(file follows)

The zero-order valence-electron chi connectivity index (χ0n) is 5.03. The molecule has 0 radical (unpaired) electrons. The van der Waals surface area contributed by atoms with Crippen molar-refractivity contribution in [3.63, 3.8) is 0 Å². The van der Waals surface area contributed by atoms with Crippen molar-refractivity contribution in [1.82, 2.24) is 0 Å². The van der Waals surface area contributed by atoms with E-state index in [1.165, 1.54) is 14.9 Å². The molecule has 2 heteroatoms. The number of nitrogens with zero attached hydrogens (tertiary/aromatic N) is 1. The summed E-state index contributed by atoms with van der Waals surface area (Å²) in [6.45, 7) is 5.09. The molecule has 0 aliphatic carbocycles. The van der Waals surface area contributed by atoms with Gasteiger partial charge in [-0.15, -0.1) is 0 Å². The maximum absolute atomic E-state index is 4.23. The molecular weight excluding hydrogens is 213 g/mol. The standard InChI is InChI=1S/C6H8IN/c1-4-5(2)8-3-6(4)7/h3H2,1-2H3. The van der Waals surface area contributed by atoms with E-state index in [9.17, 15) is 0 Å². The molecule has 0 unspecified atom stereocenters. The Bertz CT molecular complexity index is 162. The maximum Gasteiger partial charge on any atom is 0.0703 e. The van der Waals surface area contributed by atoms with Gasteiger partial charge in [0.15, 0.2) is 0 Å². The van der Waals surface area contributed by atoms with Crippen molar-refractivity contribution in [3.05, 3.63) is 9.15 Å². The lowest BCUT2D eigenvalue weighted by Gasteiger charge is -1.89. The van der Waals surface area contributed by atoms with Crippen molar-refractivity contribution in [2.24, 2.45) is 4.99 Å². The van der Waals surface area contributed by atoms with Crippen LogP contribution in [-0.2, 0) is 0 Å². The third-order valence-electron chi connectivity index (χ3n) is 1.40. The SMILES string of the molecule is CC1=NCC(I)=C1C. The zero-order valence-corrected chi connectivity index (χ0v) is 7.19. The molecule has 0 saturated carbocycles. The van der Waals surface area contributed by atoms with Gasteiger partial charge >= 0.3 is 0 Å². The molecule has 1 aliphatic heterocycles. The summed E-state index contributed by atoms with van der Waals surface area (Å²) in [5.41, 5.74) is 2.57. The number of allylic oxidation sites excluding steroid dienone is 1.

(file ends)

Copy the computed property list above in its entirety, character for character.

The zero-order valence-electron chi connectivity index (χ0n) is 5.03. The molecule has 0 radical (unpaired) electrons. The van der Waals surface area contributed by atoms with Crippen molar-refractivity contribution in [3.63, 3.8) is 0 Å². The van der Waals surface area contributed by atoms with Crippen molar-refractivity contribution in [1.82, 2.24) is 0 Å². The van der Waals surface area contributed by atoms with E-state index in [1.165, 1.54) is 14.9 Å². The molecule has 2 heteroatoms. The number of nitrogens with zero attached hydrogens (tertiary/aromatic N) is 1. The summed E-state index contributed by atoms with van der Waals surface area (Å²) in [6.45, 7) is 5.09. The molecule has 0 aliphatic carbocycles. The van der Waals surface area contributed by atoms with Gasteiger partial charge in [-0.15, -0.1) is 0 Å². The maximum absolute atomic E-state index is 4.23. The molecular weight excluding hydrogens is 213 g/mol. The standard InChI is InChI=1S/C6H8IN/c1-4-5(2)8-3-6(4)7/h3H2,1-2H3. The van der Waals surface area contributed by atoms with E-state index in [9.17, 15) is 0 Å². The molecule has 0 unspecified atom stereocenters. The Bertz CT molecular complexity index is 162. The maximum Gasteiger partial charge on any atom is 0.0703 e. The van der Waals surface area contributed by atoms with Gasteiger partial charge in [0.15, 0.2) is 0 Å². The van der Waals surface area contributed by atoms with Crippen molar-refractivity contribution in [3.05, 3.63) is 9.15 Å². The lowest BCUT2D eigenvalue weighted by Gasteiger charge is -1.89. The van der Waals surface area contributed by atoms with Crippen molar-refractivity contribution in [2.24, 2.45) is 4.99 Å². The van der Waals surface area contributed by atoms with Crippen LogP contribution in [-0.2, 0) is 0 Å². The third-order valence-electron chi connectivity index (χ3n) is 1.40. The SMILES string of the molecule is CC1=NCC(I)=C1C. The zero-order valence-corrected chi connectivity index (χ0v) is 7.19. The molecule has 0 saturated carbocycles. The van der Waals surface area contributed by atoms with Gasteiger partial charge >= 0.3 is 0 Å². The molecule has 1 aliphatic heterocycles. The summed E-state index contributed by atoms with van der Waals surface area (Å²) in [5.41, 5.74) is 2.57. The number of allylic oxidation sites excluding steroid dienone is 1.